*The time is finally here!  Tyler Perry’s film adaption of Ntozake Shange’s “For Colored Girls Who Consider Suicide When The Rainbow Is Enuf” is slated to hit theaters in the blink of an eye.

EURweb.com has been doing our best to keep our readership informed regarding all of the buzz surrounding the film. From the opinions of mainstream critics to a conversation with Tyler Perry himself by Uncle Lee regarding his take on the criticisms.  

Today we bring you our coversation with the underrated actor Richard Lawson, who plays the companion of Loretta Divine’s character in the film.  He’s been doing his thing since 1969 and has even appeared in a “Blacula” film!  It doesn’t get any blacker for than that.  

“I’m really excited about it,” said Lawson of the film.  “First of all, it’s a historic event to have so many black people of such stature in a movie and for someone to take on a very difficult piece of material.  It’s hard to translate something from a book to stage, to film or play or poems, in this case to film. It’s very, very difficult to do that seamlessly.  I thought Tyler did a outstanding job in being able to do that.  I think the performances were outstanding.  There were times a seam or two would show, but I think Ntozake’s material held up pretty well.”

A seam or two? That raised an eyebrow for us because people are already giving their “opinions” on the film, even those who haven’t even seen it.  Lawson clarified for us.

“In terms of when you take a poem and it put it in a person’s mouth and that person is in a real situation.  When you’re in a theater and someone is talking about something that provokes images, the image that is provoked is based upon your reality in your own life,” he explained. “Therefore it’s perfect in your own mind.  When you literalize it and bring it down to a specific situation and circumstance and someone is looking at a situational interpretation of something, which makes it very literal, you lose the fantasy. You lose the reality of a universal idea and it’s universal because of the fact that a person is able to make it what they want it to be. If in a book a writer says ‘he takes her in his arms and kisses her passionately’ that passionate kiss is going to be according to your own standards, to your own reality. When this same scene is put upon a screen that passionate reality becomes very specific for those two people on screen and it may not match what you thought to be passionate and that’s the challenge in bringing material across lines. So, I thought there were moments in the film when you heard the poetry, and there were moments in the film when they poetry was generic and organic from the performer.”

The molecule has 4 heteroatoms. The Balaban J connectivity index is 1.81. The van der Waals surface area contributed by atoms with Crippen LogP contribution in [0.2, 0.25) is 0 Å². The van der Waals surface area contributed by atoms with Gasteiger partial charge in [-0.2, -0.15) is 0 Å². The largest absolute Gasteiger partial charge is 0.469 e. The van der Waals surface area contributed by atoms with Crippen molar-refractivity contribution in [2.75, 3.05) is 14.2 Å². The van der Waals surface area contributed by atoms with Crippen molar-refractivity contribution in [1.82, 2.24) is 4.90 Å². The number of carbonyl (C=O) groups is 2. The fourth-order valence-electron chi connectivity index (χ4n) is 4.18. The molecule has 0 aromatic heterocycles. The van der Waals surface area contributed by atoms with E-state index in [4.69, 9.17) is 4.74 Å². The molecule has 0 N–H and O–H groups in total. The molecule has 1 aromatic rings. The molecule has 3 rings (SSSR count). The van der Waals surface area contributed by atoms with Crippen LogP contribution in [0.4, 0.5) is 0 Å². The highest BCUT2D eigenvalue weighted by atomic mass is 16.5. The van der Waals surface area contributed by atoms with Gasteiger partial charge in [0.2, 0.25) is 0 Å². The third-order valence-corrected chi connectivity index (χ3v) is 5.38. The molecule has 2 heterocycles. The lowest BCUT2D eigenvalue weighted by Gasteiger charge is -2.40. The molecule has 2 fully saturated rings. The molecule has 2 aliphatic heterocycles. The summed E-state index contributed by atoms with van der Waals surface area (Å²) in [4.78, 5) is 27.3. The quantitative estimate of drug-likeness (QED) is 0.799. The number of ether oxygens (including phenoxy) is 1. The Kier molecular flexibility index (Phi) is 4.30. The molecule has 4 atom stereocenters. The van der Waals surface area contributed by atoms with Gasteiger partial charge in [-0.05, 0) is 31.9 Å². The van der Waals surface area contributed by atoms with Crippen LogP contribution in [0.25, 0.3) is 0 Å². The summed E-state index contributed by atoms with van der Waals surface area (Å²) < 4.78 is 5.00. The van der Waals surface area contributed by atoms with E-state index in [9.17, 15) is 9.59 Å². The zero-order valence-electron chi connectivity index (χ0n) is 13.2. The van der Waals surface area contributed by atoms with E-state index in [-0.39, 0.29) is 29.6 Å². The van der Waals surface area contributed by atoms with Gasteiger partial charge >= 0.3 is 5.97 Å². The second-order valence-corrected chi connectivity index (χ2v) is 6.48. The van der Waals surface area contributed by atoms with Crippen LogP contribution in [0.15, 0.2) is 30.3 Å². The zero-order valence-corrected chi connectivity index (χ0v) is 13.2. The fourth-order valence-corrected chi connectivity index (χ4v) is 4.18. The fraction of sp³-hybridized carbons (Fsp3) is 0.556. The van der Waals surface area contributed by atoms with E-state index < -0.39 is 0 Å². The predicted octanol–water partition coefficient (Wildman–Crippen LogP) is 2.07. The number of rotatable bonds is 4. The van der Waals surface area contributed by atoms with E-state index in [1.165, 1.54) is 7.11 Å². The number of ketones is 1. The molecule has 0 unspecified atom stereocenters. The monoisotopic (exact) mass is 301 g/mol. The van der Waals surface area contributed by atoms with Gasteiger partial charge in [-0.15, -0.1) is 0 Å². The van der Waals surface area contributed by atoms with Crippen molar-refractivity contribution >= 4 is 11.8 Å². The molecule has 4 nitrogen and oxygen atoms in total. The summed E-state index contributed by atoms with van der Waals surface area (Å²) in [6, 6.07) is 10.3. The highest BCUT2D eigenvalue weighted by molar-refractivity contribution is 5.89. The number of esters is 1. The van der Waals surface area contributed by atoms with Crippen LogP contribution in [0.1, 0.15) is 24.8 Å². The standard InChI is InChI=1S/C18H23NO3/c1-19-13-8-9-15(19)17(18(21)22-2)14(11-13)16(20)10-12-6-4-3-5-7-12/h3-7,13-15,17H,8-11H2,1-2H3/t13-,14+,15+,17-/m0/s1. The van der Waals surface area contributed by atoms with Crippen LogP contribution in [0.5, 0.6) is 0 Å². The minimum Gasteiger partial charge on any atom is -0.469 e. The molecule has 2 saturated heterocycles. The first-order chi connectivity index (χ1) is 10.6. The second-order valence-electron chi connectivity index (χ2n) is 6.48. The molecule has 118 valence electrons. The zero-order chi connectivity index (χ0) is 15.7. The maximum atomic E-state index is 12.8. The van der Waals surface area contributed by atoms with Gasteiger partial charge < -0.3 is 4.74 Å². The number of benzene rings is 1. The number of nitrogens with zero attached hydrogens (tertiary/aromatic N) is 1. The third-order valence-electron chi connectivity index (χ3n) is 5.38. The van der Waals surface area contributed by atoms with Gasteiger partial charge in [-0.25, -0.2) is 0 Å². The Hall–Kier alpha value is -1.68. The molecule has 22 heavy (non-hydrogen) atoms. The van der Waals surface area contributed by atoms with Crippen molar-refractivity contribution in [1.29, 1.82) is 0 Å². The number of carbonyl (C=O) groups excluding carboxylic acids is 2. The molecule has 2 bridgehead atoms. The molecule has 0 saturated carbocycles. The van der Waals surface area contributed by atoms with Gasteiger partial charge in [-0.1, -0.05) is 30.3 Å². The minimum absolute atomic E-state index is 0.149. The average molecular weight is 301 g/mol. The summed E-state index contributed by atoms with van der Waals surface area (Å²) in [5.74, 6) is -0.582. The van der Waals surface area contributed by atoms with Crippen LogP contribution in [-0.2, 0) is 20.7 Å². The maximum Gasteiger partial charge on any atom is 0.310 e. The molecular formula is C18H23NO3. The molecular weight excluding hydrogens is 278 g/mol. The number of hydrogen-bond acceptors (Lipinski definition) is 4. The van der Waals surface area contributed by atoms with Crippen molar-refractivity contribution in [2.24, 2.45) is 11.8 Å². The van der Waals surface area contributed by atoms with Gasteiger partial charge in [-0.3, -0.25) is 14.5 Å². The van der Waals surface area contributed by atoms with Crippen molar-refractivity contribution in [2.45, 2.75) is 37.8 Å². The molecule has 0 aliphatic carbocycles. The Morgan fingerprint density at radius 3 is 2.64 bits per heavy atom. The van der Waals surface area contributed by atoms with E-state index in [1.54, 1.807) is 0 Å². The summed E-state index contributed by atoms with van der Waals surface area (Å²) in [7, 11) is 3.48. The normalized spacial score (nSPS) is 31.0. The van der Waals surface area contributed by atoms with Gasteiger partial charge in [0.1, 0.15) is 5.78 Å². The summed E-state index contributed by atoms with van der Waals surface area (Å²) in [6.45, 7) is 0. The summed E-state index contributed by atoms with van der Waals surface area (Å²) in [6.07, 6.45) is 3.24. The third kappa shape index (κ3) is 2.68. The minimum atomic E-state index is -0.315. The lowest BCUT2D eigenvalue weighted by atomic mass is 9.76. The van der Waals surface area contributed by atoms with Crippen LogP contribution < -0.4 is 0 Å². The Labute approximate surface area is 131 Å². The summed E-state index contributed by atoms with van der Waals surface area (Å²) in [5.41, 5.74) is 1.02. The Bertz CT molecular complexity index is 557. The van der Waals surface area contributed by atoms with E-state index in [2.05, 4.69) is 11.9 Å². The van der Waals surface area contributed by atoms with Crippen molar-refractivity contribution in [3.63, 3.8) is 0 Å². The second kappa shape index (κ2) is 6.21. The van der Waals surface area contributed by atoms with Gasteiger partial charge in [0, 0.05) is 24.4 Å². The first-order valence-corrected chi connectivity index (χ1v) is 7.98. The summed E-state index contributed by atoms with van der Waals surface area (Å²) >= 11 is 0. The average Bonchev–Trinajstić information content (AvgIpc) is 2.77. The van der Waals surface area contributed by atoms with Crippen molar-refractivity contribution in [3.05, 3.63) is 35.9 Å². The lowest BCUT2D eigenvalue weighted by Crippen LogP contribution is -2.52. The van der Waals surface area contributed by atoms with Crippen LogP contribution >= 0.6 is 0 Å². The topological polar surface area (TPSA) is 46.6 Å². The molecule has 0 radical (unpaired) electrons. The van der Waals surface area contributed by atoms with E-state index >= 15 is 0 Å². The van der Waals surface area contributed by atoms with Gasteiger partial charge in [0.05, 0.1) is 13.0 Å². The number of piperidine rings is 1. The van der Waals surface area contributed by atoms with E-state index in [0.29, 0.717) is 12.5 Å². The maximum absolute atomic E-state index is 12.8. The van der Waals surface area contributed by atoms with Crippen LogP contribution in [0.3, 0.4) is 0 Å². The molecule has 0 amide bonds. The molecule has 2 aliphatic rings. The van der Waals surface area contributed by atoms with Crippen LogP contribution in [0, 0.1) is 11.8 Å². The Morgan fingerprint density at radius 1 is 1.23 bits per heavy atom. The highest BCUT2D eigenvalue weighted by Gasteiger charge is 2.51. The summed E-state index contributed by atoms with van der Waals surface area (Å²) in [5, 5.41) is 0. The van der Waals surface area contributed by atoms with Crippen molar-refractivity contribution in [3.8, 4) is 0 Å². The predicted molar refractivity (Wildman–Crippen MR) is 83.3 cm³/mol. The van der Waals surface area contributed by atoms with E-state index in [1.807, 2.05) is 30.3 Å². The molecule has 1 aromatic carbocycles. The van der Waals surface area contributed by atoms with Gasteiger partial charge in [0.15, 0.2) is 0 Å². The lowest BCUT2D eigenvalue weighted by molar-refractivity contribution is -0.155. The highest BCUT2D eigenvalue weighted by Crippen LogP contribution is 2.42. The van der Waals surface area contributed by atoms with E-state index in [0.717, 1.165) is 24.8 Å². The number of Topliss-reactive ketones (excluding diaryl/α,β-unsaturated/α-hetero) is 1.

Okay, we guess he clarified that for us, or made it far more complicated than it needed to be. He’s an artist, perhaps so much an artist that what he’s saying is simply beyond our comprehension. Must be scary to have powers like that. On a more serious note, Lawson is more qualified than most to speak on the work of Ntozake seeing as though he has worked with her in the past.

“I worked with Ntozake on three different occasions,” he explained.  “I didn’t do that play, of course, because there are no men in that play but she directed me and Denzel, Sam Jackson, CCH Pounder and some other actors in  the New York Shakespeare production of “The Mighty Jets” back in like 1978, and I  worked with her on a couple of other occasions.  So, I know her work very well. Filmmakers would have a very hard time bringing it to the big screen and having it translate. I think that filmmakers would be very afraid of it. And what director would have the weight and the aptitude to go to a studio and sell it as a viable product?”

We can tell you who, Tyler Perry! But you already knew that. Were you cheating? “For Colored Girls” will feature such talented thespians as Phylicia Rashad, Thandie Newton, Janet Jackson, Kimberly Elise, Whoopi Goldberg, Kerry Washington, Anika Noni Rose, and Macy Gray.  In the immortal words of Ben Stein … “Wooooow!” So we wondered how Lawson came across this role. He’s good, but is he that good?

“I had to read for it, and I did, and I just body slammed it. As simple as that.”  

Okay, we suppose it was that simple. In the film Lawson plays Frank, the not very nice husband of Loretta Divine’s character. Though he’s serial cheater in the film Lawson says he and Divine took a liking to one another almost immediately.

“I had never met Loretta Divine, she knew of me and I knew of her,” said Lawson. “We had great respect for each other. We’ve been in this business about the same amount of time. There’s not many of us that go back to 1969 that are still in the business. They’re not working, we’re still here. AQnyway, we rode in the same car to work (to filming). I can tell you, within three blocks we fell in love. We had such affinity for each other that never stopped and it showed up on the screen. The chemistry that we had shows up on the screen. The work process was like going to Disneyland. We showed up at work because we loved what we were doing and Tyler created a place where that art could occur. He was confident in what he was doing and all those people were confident in what they were doing and what they had accomplished in their careers.  It was like playing in a all-star game.”